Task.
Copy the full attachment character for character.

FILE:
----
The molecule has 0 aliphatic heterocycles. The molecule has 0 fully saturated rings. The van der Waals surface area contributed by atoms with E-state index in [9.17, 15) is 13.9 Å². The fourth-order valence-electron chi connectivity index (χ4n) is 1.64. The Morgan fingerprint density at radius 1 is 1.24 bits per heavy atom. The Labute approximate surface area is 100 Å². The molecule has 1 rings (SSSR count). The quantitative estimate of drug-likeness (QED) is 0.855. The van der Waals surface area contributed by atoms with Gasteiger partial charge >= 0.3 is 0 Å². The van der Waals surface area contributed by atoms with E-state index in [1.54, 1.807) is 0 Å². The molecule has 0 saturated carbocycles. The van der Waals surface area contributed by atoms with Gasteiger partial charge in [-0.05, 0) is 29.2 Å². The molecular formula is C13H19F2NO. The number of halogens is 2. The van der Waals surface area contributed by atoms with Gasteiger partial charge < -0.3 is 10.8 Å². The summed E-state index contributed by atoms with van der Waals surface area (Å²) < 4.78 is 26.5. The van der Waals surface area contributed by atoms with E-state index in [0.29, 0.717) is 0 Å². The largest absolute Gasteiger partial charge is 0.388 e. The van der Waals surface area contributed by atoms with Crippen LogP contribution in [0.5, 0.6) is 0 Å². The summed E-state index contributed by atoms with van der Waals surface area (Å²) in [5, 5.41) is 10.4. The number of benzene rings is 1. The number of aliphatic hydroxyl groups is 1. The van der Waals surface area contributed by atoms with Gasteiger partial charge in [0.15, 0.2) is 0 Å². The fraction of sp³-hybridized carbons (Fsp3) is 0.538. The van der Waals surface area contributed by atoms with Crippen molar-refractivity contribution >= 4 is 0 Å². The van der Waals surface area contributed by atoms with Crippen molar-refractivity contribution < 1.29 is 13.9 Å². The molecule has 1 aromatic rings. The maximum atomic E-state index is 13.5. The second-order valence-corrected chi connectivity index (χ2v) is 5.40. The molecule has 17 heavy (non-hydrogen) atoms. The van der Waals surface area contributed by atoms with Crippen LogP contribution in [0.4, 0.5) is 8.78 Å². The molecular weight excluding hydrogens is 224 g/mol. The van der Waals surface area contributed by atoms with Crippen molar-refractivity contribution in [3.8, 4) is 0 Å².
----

The molecule has 0 aliphatic heterocycles. The molecule has 0 fully saturated rings. The van der Waals surface area contributed by atoms with E-state index in [9.17, 15) is 13.9 Å². The fourth-order valence-electron chi connectivity index (χ4n) is 1.64. The Morgan fingerprint density at radius 1 is 1.24 bits per heavy atom. The Labute approximate surface area is 100 Å². The molecule has 1 rings (SSSR count). The quantitative estimate of drug-likeness (QED) is 0.855. The van der Waals surface area contributed by atoms with Gasteiger partial charge >= 0.3 is 0 Å². The van der Waals surface area contributed by atoms with E-state index in [1.54, 1.807) is 0 Å². The molecule has 0 saturated carbocycles. The van der Waals surface area contributed by atoms with Gasteiger partial charge in [-0.05, 0) is 29.2 Å². The molecular formula is C13H19F2NO. The number of halogens is 2. The van der Waals surface area contributed by atoms with Gasteiger partial charge < -0.3 is 10.8 Å². The summed E-state index contributed by atoms with van der Waals surface area (Å²) < 4.78 is 26.5. The van der Waals surface area contributed by atoms with E-state index in [0.29, 0.717) is 0 Å². The largest absolute Gasteiger partial charge is 0.388 e. The van der Waals surface area contributed by atoms with Crippen LogP contribution in [0.5, 0.6) is 0 Å². The summed E-state index contributed by atoms with van der Waals surface area (Å²) in [5, 5.41) is 10.4. The number of benzene rings is 1. The number of aliphatic hydroxyl groups is 1. The van der Waals surface area contributed by atoms with Gasteiger partial charge in [0.15, 0.2) is 0 Å². The fraction of sp³-hybridized carbons (Fsp3) is 0.538. The van der Waals surface area contributed by atoms with Crippen molar-refractivity contribution >= 4 is 0 Å². The van der Waals surface area contributed by atoms with Crippen molar-refractivity contribution < 1.29 is 13.9 Å². The molecule has 1 aromatic rings. The maximum atomic E-state index is 13.5. The second-order valence-corrected chi connectivity index (χ2v) is 5.40. The molecule has 17 heavy (non-hydrogen) atoms. The van der Waals surface area contributed by atoms with Crippen LogP contribution in [0.4, 0.5) is 8.78 Å². The molecular weight excluding hydrogens is 224 g/mol. The van der Waals surface area contributed by atoms with Crippen molar-refractivity contribution in [3.8, 4) is 0 Å².